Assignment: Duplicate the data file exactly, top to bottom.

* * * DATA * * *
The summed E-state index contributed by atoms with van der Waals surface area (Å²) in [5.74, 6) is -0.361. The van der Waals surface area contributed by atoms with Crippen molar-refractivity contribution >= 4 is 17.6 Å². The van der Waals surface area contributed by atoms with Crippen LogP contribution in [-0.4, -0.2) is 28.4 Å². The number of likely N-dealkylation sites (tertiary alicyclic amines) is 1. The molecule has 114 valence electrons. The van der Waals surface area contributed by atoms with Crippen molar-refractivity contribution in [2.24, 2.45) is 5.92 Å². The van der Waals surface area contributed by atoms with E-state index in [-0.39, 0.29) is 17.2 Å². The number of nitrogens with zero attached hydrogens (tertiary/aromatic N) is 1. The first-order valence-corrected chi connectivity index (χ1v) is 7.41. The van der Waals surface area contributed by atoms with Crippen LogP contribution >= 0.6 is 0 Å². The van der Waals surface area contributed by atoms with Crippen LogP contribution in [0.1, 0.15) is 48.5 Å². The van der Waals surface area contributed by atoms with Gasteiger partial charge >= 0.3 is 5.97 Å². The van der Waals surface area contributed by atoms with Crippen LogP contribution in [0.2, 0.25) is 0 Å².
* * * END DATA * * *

The summed E-state index contributed by atoms with van der Waals surface area (Å²) in [5.74, 6) is -0.361. The van der Waals surface area contributed by atoms with Crippen molar-refractivity contribution >= 4 is 17.6 Å². The van der Waals surface area contributed by atoms with Crippen LogP contribution in [-0.4, -0.2) is 28.4 Å². The number of likely N-dealkylation sites (tertiary alicyclic amines) is 1. The molecule has 114 valence electrons. The van der Waals surface area contributed by atoms with Crippen molar-refractivity contribution in [2.24, 2.45) is 5.92 Å². The van der Waals surface area contributed by atoms with E-state index in [-0.39, 0.29) is 17.2 Å². The number of nitrogens with zero attached hydrogens (tertiary/aromatic N) is 1. The first-order valence-corrected chi connectivity index (χ1v) is 7.41. The van der Waals surface area contributed by atoms with Crippen LogP contribution >= 0.6 is 0 Å². The van der Waals surface area contributed by atoms with Crippen LogP contribution in [0.1, 0.15) is 48.5 Å². The van der Waals surface area contributed by atoms with Gasteiger partial charge >= 0.3 is 5.97 Å². The van der Waals surface area contributed by atoms with Crippen LogP contribution in [0.2, 0.25) is 0 Å².